Winning The Talent War with Mike Sarraille

May 6, 2021

Mike Sarraille is Founder and CEO of the Talent War Group. He is also the author of the book “The Talent War: How Special Operations and Great Organizations Win on Talent.” He is a retired U.S. Navy SEAL officer, founder and board of director for the VETTED Foundation, a 501(c)3 Veteran executive education platform, a graduate of the University of Texas McCombs Business School, and a leadership instructor and strategic advisor for Echelon Front, a management consulting firm. Mike served fifteen years as an officer in the SEAL Teams and five years in the U.S. Marine Corps as an enlisted Recon Marine and Scout-Sniper before receiving his commission in the Navy. Mike served in SEAL Team THREE, Task Unit Bruiser alongside Extreme Ownership authors Jocko Willink and Leif Babin where he led major combat operations that played a pivotal role in the Battle of Ramadi in 2006. Mike again deployed with Task Unit Bruiser in 2008 and led historic combat operations in Sadr City during the Battle of Route Gold. Following his return, Mike assumed duties as the primary leadership instructor for all officers graduating from the SEAL training pipeline, taking over that role from Leif Babin. Mike was then selected for assignment to the Joint Special Operations Command where he completed multiple combat deployments in support of the Global War on Terrorism. Mike is a recipient of the Silver Star, six Bronze Stars, two Defense Meritorious Service Medals, and a Purple Heart. Mike continues to participate as a Veteran Transition subject matter expert on panels across the nation.

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John: Welcome to another edition of the Impact podcast. I’m John Shegerian. This is a very special edition of the Impact podcast because we’ve got with us Mike Sarraille. He’s the founder and CEO of the Talent War Group. He’s also written this new great book that every leader out there should be reading. Welcome to the Impact podcast, Mike.

Mike Sarraille: Thank you for having me. I’m thrilled to be here and [inaudible].

John: Mike, this is great because our good friend, Dean Stott, introduced us. Dean’s been on the show. Dean’s just a wonderful guy and one of the great badasses that are out there that make the world a better place. You are very cut out of the same cloth and similar. But before we get talking about your new book, the Talent War Group, for people who want to find Mike and his great group of people, they could go to talentwargroup.com. I want you to share a little bit of the Mike Sarraille story because our listeners, readers, and viewers haven’t met you necessarily yet. I want them to understand who you are, where you’re from, and how you even got here.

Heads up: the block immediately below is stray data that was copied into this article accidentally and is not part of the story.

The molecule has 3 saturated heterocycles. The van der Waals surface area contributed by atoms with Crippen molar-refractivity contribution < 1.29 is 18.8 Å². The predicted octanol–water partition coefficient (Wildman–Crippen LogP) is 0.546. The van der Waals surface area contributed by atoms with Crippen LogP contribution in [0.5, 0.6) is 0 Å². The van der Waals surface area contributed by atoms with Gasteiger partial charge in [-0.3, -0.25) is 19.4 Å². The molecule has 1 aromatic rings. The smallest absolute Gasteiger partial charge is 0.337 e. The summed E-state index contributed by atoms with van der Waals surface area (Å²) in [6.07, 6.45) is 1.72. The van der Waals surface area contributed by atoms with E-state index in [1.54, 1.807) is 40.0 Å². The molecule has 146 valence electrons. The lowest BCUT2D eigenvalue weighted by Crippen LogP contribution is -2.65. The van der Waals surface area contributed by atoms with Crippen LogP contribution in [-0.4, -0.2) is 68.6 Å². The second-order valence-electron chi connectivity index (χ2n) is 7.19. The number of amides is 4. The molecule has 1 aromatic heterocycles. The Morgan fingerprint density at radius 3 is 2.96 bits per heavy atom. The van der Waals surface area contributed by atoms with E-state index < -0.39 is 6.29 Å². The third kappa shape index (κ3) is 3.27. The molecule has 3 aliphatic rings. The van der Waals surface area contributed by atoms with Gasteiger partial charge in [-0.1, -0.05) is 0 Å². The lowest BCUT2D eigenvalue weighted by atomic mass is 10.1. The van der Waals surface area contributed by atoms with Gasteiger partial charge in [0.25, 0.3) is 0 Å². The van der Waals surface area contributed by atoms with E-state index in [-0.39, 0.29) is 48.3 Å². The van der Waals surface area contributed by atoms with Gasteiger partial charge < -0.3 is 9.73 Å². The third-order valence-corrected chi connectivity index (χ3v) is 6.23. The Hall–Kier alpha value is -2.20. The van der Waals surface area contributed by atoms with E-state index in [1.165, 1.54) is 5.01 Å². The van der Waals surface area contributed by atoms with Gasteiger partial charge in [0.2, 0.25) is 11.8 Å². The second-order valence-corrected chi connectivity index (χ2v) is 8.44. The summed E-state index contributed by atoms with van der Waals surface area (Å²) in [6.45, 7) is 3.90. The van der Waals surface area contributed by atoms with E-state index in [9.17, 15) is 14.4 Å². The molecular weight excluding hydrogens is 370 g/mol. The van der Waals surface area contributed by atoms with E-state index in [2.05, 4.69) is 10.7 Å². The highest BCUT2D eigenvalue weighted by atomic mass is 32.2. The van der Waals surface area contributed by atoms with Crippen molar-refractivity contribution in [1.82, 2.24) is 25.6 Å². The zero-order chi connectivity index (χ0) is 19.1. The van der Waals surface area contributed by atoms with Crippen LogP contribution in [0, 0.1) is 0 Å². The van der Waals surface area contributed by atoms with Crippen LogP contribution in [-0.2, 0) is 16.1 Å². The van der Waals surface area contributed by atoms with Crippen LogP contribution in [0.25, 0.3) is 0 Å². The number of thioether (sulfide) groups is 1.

Mike: Well, I’ve got to start with a shout out to Dean. You’re absolutely right. Actually, Navy SEALS turn to Dean Stott for a little bit of motivation. That’s who I listen to. I listen to his podcast in the morning. He’s a great individual. John, I was born and raised in the Bay Area. I did something very uncharacteristic from usually with the kids in my town. I came from a town called [inaudible]. I guess, the best way to say is very affluent. I enlisted in the Marine Corps. So, probably a black eye to the reputation of my parents. I’m joking. They were very proud. We’re talking about Talent today. The one thing we want is for all our [inaudible] leaders from the the top to the bottom of our organizations to be a representative of our organizations out in town. For me, I didn’t come from a military lineage. I met a Force Recon Marine. For the listeners, if you don’t know what Force Recon Marine, they’re a bunch of badasses in the Marine Corps. It was their Special Operations Community before it got renamed as known as MARSOC. I was an eighteen year old kid, probably a hundred and thirty pounds at the time. He was humbly confident. He smiled. He was respectful to everyone. The way he carried himself, you just wanted to be this guy as a young man. I basically found out what organization he was from, that made up my mind. I’m joining that organization. If that’s the product they turn out, then I want to be just like that. That’s what pushed me over the edge to join the Marine Corps.

I did make it into the Recon Community. I did become scout sniper in the Marine Corps. Then, I met some Navy SEALS. I’m like, “Okay, that’s my next challenge.” So, Marine Corps was good. After five years, they let me go try out for the Navy SEALS. I had entered into the Navy as an officer, [inaudible] the SEALS did ten combat deployments. The majority of those deployments was that an organization called Naval Special Warfare Development Group. It’s the Top 2% of the SEAL teams. It belongs to a organization known as the Joint Special Operations Command. I’ll tell you, I was surrounded by men and women that performed at a much higher level. So, on a day-to-day basis, I basically had to pay rent every day to just maintain a spot at that organization until they said, “Okay, you’re good.” Go off, and do other other things, and I retired out of the SEALS, and it brings me to the business world.